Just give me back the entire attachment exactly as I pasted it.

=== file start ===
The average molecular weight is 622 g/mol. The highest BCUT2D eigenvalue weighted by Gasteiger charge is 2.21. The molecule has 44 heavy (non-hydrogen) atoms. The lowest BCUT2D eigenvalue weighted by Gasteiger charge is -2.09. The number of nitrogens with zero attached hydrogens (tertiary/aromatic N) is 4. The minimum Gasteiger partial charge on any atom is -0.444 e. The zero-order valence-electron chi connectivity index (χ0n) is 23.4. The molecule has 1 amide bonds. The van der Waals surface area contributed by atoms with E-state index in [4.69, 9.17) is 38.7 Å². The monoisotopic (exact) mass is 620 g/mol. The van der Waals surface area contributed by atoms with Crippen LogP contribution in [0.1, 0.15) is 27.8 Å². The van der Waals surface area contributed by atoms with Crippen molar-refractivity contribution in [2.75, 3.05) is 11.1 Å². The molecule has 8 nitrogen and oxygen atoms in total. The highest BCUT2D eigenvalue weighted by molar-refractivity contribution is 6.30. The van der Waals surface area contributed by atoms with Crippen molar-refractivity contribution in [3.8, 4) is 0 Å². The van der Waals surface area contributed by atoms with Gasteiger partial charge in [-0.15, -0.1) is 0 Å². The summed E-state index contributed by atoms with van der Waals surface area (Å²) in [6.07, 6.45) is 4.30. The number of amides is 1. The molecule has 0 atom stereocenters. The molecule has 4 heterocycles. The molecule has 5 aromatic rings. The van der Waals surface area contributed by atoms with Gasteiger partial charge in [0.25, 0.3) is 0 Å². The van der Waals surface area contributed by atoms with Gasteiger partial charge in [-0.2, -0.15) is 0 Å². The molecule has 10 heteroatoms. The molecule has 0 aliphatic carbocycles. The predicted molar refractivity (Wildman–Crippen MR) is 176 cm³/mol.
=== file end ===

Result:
The average molecular weight is 622 g/mol. The highest BCUT2D eigenvalue weighted by Gasteiger charge is 2.21. The molecule has 44 heavy (non-hydrogen) atoms. The lowest BCUT2D eigenvalue weighted by Gasteiger charge is -2.09. The number of nitrogens with zero attached hydrogens (tertiary/aromatic N) is 4. The minimum Gasteiger partial charge on any atom is -0.444 e. The zero-order valence-electron chi connectivity index (χ0n) is 23.4. The molecule has 1 amide bonds. The van der Waals surface area contributed by atoms with E-state index in [4.69, 9.17) is 38.7 Å². The monoisotopic (exact) mass is 620 g/mol. The van der Waals surface area contributed by atoms with Crippen LogP contribution in [0.1, 0.15) is 27.8 Å². The van der Waals surface area contributed by atoms with Crippen molar-refractivity contribution in [2.75, 3.05) is 11.1 Å². The molecule has 8 nitrogen and oxygen atoms in total. The highest BCUT2D eigenvalue weighted by molar-refractivity contribution is 6.30. The van der Waals surface area contributed by atoms with Crippen molar-refractivity contribution in [3.8, 4) is 0 Å². The van der Waals surface area contributed by atoms with Gasteiger partial charge in [-0.15, -0.1) is 0 Å². The summed E-state index contributed by atoms with van der Waals surface area (Å²) in [6.07, 6.45) is 4.30. The number of amides is 1. The molecule has 0 atom stereocenters. The molecule has 4 heterocycles. The molecule has 5 aromatic rings. The van der Waals surface area contributed by atoms with Gasteiger partial charge in [0.25, 0.3) is 0 Å². The van der Waals surface area contributed by atoms with Gasteiger partial charge in [-0.2, -0.15) is 0 Å². The molecule has 10 heteroatoms. The molecule has 0 aliphatic carbocycles. The predicted molar refractivity (Wildman–Crippen MR) is 176 cm³/mol.